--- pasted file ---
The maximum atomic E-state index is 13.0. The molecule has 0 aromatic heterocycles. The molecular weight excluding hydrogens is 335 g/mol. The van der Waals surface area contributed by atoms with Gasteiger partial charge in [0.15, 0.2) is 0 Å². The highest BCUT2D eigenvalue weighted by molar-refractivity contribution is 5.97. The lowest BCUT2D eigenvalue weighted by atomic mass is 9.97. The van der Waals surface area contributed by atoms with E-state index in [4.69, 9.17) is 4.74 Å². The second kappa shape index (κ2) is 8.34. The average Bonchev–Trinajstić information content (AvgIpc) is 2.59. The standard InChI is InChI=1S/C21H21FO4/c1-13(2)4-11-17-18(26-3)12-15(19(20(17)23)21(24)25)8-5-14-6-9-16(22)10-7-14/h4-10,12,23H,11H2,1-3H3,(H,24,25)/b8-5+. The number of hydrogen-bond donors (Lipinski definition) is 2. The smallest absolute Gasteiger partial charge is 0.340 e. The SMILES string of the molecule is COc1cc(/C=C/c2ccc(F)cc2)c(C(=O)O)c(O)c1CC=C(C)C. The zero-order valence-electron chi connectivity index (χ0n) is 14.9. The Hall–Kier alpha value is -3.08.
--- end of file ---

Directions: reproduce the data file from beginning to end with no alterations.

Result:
The maximum atomic E-state index is 13.0. The molecule has 0 aromatic heterocycles. The molecular weight excluding hydrogens is 335 g/mol. The van der Waals surface area contributed by atoms with Gasteiger partial charge in [0.15, 0.2) is 0 Å². The highest BCUT2D eigenvalue weighted by molar-refractivity contribution is 5.97. The lowest BCUT2D eigenvalue weighted by atomic mass is 9.97. The van der Waals surface area contributed by atoms with E-state index in [4.69, 9.17) is 4.74 Å². The second kappa shape index (κ2) is 8.34. The average Bonchev–Trinajstić information content (AvgIpc) is 2.59. The standard InChI is InChI=1S/C21H21FO4/c1-13(2)4-11-17-18(26-3)12-15(19(20(17)23)21(24)25)8-5-14-6-9-16(22)10-7-14/h4-10,12,23H,11H2,1-3H3,(H,24,25)/b8-5+. The number of hydrogen-bond donors (Lipinski definition) is 2. The smallest absolute Gasteiger partial charge is 0.340 e. The SMILES string of the molecule is COc1cc(/C=C/c2ccc(F)cc2)c(C(=O)O)c(O)c1CC=C(C)C. The zero-order valence-electron chi connectivity index (χ0n) is 14.9. The Hall–Kier alpha value is -3.08.